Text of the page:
Embroidered Garden Flowers - Book Review

It isn’t until the middle of the book that you’ll find a two-page, short spread on basic tips when working the embroidery.

This is very light information on threads, needles, fabric, transferring designs, frames or hoops, and very basic tips on stitching the flowers.

If you are an absolute beginner, it might not be enough to get you going from nothing, but if you have had even a little experience in stitching, it’s adequate.

Embroidered Garden Flowers - Book Review

As far as stitch instructions go, there are a few pages (three, actually) with very simple stitch diagrams.

Again, these are adequate for embroiderers who have had some experience, but for the more complex stitches (like long and short stitch), they are a bit too basic for beginners.

Embroidered Garden Flowers - Book Review

After this short middle section (five pages total) that would comprise any instruction in the book, you’ll find the pattern, stitch guides, and color layouts presented in the rest of the book for all the projects you saw at the beginning of the book.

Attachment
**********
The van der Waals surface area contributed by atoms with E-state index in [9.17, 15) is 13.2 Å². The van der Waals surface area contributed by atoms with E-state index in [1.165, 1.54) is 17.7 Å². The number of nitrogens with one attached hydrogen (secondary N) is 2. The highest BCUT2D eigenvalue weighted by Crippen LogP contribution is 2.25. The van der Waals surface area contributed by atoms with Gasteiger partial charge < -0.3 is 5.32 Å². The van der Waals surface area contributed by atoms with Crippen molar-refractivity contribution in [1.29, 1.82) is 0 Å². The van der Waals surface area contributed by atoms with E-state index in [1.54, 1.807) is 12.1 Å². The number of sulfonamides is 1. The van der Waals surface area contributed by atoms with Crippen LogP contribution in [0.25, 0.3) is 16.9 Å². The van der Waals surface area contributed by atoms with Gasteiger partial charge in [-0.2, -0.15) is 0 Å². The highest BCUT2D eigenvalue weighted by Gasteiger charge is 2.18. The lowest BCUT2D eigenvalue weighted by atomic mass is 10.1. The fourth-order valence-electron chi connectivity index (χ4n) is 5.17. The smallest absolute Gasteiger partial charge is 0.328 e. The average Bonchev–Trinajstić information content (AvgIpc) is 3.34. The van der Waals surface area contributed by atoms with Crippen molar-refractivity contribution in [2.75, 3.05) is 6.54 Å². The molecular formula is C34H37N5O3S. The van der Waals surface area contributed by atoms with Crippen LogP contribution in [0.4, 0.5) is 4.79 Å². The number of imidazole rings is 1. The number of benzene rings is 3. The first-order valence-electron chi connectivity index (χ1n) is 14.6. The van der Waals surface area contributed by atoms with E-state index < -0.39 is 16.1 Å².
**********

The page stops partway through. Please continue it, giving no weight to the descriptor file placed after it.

For each project, everything is a little jumbled together here. The line drawing is the design that you would transfer, which you would probably want to trace with tracing paper first and then transfer using your preferred method.

There’s a color list in DMC threads, and lines point to the various areas on the designs to indicate what stitch and what colors go there.

There are no step-by-step instructions for actually stitching any of the designs, which, again, might make it problematic for absolute beginners, but if you’d had a little experience, you should be ok!

In a Nutshell

Embroidered Garden Flowers is full of charming botanical designs for embroidery, suited to advanced beginners (who might need to supplement with a little more stitch instruction from a good stitch dictionary or online videos) through expert embroiderers. The designs and their interpretations are lovely! The instruction is light.

If you love botanicals interpreted for embroidery, you’ll want the book!

Pros

Pretty stuff to embroider! Especially if you like a minimalist approach to pretty floral embroidery, it’s a nice design source.